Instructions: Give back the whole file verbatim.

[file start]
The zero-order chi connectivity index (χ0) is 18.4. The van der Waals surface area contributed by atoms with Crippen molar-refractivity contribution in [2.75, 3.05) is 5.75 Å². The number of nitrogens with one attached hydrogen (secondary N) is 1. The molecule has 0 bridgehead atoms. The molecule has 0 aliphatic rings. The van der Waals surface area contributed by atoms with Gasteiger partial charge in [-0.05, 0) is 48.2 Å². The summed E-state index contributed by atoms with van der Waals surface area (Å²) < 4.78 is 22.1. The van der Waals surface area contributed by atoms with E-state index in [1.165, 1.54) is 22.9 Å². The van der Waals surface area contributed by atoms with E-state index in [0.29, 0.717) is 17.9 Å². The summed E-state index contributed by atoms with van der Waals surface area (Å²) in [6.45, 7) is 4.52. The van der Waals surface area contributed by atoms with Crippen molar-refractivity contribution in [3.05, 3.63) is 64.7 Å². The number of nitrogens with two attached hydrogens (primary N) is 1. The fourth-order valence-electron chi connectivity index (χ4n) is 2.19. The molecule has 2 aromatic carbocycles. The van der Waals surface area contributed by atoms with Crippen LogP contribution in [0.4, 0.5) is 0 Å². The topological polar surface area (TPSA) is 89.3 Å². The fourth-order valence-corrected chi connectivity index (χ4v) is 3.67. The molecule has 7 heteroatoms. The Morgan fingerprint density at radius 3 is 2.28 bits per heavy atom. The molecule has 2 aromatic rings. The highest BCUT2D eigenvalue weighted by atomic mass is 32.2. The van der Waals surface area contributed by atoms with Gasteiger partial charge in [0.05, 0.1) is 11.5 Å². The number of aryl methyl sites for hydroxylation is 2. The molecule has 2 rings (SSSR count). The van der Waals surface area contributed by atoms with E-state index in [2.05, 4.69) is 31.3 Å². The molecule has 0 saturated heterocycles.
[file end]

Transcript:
The zero-order chi connectivity index (χ0) is 18.4. The van der Waals surface area contributed by atoms with Crippen molar-refractivity contribution in [2.75, 3.05) is 5.75 Å². The number of nitrogens with one attached hydrogen (secondary N) is 1. The molecule has 0 bridgehead atoms. The molecule has 0 aliphatic rings. The van der Waals surface area contributed by atoms with Gasteiger partial charge in [-0.05, 0) is 48.2 Å². The summed E-state index contributed by atoms with van der Waals surface area (Å²) < 4.78 is 22.1. The van der Waals surface area contributed by atoms with E-state index in [1.165, 1.54) is 22.9 Å². The van der Waals surface area contributed by atoms with E-state index in [0.29, 0.717) is 17.9 Å². The summed E-state index contributed by atoms with van der Waals surface area (Å²) in [6.45, 7) is 4.52. The van der Waals surface area contributed by atoms with Crippen molar-refractivity contribution in [3.05, 3.63) is 64.7 Å². The number of nitrogens with two attached hydrogens (primary N) is 1. The fourth-order valence-electron chi connectivity index (χ4n) is 2.19. The molecule has 2 aromatic carbocycles. The van der Waals surface area contributed by atoms with Crippen LogP contribution in [0.4, 0.5) is 0 Å². The topological polar surface area (TPSA) is 89.3 Å². The fourth-order valence-corrected chi connectivity index (χ4v) is 3.67. The molecule has 7 heteroatoms. The Morgan fingerprint density at radius 3 is 2.28 bits per heavy atom. The molecule has 2 aromatic rings. The highest BCUT2D eigenvalue weighted by atomic mass is 32.2. The van der Waals surface area contributed by atoms with Gasteiger partial charge in [0.05, 0.1) is 11.5 Å². The number of aryl methyl sites for hydroxylation is 2. The molecule has 2 rings (SSSR count). The van der Waals surface area contributed by atoms with E-state index in [2.05, 4.69) is 31.3 Å². The molecule has 0 saturated heterocycles.